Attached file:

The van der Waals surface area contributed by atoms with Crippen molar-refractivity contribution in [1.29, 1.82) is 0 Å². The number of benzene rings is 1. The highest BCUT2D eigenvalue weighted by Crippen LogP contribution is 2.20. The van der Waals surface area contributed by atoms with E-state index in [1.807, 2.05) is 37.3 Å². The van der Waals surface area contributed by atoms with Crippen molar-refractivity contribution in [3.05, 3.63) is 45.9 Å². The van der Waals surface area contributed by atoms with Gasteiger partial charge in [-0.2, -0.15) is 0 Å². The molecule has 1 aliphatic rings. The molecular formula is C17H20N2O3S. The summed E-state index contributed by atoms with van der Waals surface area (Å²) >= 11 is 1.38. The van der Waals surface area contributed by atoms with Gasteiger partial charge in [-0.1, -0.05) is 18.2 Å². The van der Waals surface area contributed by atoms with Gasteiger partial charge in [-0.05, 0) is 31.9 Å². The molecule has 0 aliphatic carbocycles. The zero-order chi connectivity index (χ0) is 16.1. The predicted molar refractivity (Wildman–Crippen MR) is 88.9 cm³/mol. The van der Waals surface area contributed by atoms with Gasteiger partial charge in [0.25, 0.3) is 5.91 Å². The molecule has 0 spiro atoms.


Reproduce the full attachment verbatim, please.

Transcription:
The van der Waals surface area contributed by atoms with Crippen molar-refractivity contribution in [1.29, 1.82) is 0 Å². The number of benzene rings is 1. The highest BCUT2D eigenvalue weighted by Crippen LogP contribution is 2.20. The van der Waals surface area contributed by atoms with E-state index in [1.807, 2.05) is 37.3 Å². The van der Waals surface area contributed by atoms with Crippen molar-refractivity contribution in [3.05, 3.63) is 45.9 Å². The van der Waals surface area contributed by atoms with Gasteiger partial charge in [-0.2, -0.15) is 0 Å². The molecule has 1 aliphatic rings. The molecular formula is C17H20N2O3S. The summed E-state index contributed by atoms with van der Waals surface area (Å²) >= 11 is 1.38. The van der Waals surface area contributed by atoms with Gasteiger partial charge in [-0.1, -0.05) is 18.2 Å². The van der Waals surface area contributed by atoms with Gasteiger partial charge in [-0.05, 0) is 31.9 Å². The molecule has 0 aliphatic carbocycles. The zero-order chi connectivity index (χ0) is 16.1. The predicted molar refractivity (Wildman–Crippen MR) is 88.9 cm³/mol. The van der Waals surface area contributed by atoms with Gasteiger partial charge in [0.25, 0.3) is 5.91 Å². The molecule has 0 spiro atoms.